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Should the Divorce Bill Be Passed? PH Divorce Bill Sparks National Debate

Should the Divorce Bill Be Passed? PH Divorce Bill Sparks National Debate

Should the Divorce Bill Be Passed? PH Divorce Bill Sparks National Debate

Since then, the Philippines and the Vatican have been the only countries that don’t support divorce. However, a new divorce bill in the Philippines has been passed to the Senate for reading and approval. This has sparked a national debate between anti-divorce and pro-divorce advocates.

Moreover, those who disagreed with the bill mainly cited religious beliefs. On the other hand, supporters of the bill argue that it provides individuals another chance to find genuine happiness. So, the question for the people is: Should the divorce bill be legalized?

Should the Divorce Bill Be Passed: Annulment vs. Divorce

First, let us learn the two separation procedures in the Philippines. For sure, we know the annulment procedure, which processes separation similarly to divorce. However, the difference between the two is that annulment nullifies a marriage. This enables both parties to remarry; whereas divorce acknowledges the previous marriage and allows for remarriage—the same way as annulment.

Furthermore, annulment and divorce have different grounds for filing. The grounds for annulment include lack of parental consent, psychological incapacity, and more. In contrast, the grounds for divorce include physical violence, addiction, infidelity (such as having a child with someone who is not your spouse), and many others.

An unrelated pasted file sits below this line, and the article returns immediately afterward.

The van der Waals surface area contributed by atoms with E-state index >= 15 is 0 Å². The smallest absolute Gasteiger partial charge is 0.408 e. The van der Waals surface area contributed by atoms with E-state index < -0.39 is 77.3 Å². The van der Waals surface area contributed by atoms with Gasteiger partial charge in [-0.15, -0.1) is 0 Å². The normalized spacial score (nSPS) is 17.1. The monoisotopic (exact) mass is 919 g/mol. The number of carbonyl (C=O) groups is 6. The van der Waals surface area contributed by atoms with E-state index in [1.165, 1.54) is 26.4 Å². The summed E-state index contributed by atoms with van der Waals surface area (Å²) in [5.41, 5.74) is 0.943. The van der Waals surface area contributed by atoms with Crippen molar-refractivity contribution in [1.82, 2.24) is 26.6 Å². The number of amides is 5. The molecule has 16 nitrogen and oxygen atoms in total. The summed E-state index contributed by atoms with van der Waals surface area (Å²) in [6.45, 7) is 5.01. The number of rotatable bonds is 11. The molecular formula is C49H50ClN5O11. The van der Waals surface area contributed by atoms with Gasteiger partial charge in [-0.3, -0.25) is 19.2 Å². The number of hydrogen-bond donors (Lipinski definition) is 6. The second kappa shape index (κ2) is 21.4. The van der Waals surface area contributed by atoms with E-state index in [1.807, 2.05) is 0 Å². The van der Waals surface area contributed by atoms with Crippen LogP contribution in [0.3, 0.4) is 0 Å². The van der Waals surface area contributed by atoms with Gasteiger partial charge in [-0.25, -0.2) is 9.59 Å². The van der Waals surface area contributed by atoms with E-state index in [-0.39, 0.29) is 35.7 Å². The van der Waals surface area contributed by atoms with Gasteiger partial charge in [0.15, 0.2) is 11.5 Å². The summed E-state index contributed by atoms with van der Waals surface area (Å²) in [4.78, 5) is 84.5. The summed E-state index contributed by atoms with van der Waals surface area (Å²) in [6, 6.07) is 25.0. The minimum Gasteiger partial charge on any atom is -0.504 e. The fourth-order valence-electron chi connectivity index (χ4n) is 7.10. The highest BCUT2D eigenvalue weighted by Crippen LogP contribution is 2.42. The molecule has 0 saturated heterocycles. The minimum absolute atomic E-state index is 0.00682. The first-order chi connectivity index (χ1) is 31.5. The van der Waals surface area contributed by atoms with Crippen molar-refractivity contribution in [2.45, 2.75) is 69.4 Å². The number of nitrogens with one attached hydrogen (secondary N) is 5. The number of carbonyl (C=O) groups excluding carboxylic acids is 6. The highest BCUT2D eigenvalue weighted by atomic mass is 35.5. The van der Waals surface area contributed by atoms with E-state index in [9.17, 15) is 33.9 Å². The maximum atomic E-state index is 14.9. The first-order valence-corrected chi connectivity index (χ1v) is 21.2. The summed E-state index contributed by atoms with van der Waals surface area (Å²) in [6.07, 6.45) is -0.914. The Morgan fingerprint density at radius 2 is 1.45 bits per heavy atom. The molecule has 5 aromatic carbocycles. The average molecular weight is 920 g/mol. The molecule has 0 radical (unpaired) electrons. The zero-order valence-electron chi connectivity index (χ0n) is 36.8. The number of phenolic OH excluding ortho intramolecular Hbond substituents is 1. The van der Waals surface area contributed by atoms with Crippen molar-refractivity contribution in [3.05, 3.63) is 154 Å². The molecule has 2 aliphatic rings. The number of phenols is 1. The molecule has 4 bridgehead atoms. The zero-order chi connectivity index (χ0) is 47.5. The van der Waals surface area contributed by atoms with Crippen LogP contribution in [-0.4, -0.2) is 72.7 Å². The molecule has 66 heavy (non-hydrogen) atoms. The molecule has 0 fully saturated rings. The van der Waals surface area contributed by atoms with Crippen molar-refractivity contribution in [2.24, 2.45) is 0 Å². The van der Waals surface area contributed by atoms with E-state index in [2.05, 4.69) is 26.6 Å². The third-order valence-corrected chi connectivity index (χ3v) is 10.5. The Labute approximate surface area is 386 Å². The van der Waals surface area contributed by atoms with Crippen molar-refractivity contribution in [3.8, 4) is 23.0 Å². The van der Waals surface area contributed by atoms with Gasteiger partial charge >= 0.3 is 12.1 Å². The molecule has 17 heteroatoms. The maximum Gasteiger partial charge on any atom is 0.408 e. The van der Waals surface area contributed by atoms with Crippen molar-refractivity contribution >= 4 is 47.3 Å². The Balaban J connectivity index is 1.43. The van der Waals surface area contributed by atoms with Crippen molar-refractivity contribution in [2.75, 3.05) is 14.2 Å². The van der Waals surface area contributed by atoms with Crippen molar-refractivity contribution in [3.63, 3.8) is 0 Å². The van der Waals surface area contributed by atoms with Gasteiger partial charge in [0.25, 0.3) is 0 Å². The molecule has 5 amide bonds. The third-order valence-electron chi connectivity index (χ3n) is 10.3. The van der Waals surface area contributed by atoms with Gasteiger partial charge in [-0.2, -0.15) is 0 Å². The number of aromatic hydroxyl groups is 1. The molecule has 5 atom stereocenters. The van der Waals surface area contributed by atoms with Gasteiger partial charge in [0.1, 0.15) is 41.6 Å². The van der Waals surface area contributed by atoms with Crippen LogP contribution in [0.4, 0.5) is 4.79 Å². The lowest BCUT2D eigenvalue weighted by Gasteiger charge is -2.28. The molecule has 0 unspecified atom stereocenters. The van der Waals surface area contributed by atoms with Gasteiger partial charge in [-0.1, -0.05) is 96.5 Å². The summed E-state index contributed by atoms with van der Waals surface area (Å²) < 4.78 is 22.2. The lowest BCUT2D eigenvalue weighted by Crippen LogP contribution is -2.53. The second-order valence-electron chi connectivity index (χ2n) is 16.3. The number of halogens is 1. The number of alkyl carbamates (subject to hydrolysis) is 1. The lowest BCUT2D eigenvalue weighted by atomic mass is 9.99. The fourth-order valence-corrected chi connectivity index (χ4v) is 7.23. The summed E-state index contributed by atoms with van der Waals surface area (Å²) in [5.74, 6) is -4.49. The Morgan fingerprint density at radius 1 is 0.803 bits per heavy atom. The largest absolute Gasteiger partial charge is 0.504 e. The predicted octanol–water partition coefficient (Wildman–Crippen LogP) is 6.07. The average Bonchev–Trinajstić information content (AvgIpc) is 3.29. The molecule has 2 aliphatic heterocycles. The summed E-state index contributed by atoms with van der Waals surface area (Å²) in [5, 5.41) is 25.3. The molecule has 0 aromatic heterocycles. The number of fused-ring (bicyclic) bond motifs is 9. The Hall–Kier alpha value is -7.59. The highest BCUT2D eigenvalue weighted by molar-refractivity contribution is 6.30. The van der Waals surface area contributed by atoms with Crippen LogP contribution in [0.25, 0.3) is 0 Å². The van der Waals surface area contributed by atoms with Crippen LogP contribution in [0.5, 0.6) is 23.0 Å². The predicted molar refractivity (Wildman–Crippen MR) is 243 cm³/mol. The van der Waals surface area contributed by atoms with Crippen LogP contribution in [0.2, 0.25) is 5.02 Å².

Legalizing Divorce in the Philippines

As you can see, the grounds for the new bill offer a wider selection for people to escape abusive situations. Referring back to what Senator Risa Hontiveros said about divorce, she acknowledged that divorce is sad as it signifies separation. However, she emphasized that it should be available to those who need it, as it gives people second chances.

Nobody wants divorce. It’s painful. It signifies the end of love. But it should be there for those who need it. For second chances. For healing.

See Also

Senator Risa Hontiveros, September 2019

Moreover, she also compared the effects of annulment. An annulment requires proof that the other person fits the specific grounds for annulment. For instance, one must prove that their spouse is psychologically incapable of keeping a marriage. Doing this can be draining and damaging to a person’s mental health because they need to go through such measures to force a separation.

Meanwhile, divorce presents more tangible grounds and is generally easier to identify than annulment. And when coming out from an abusive marriage, which unfortunately occurs, divorce offers an easier path to freedom and safety.

Unfortunately, some marriages already involve infidelity, violence, and even child abuse, harming not only spouses but also the children involved. These things might have already voided the sanctity of marriage. Furthermore, recognizing the purpose of this bill demonstrates compassion towards those enduring such situations, providing them with a means to heal and escape abuse. However, it’s understandable that some religious beliefs may clash with the notion of divorce. And if this bill is legalized, individuals who disagree with it can choose not to get one. However, the proposed divorce bill is intended solely for those who need it. Let us not hinder these people from second chances and healing.
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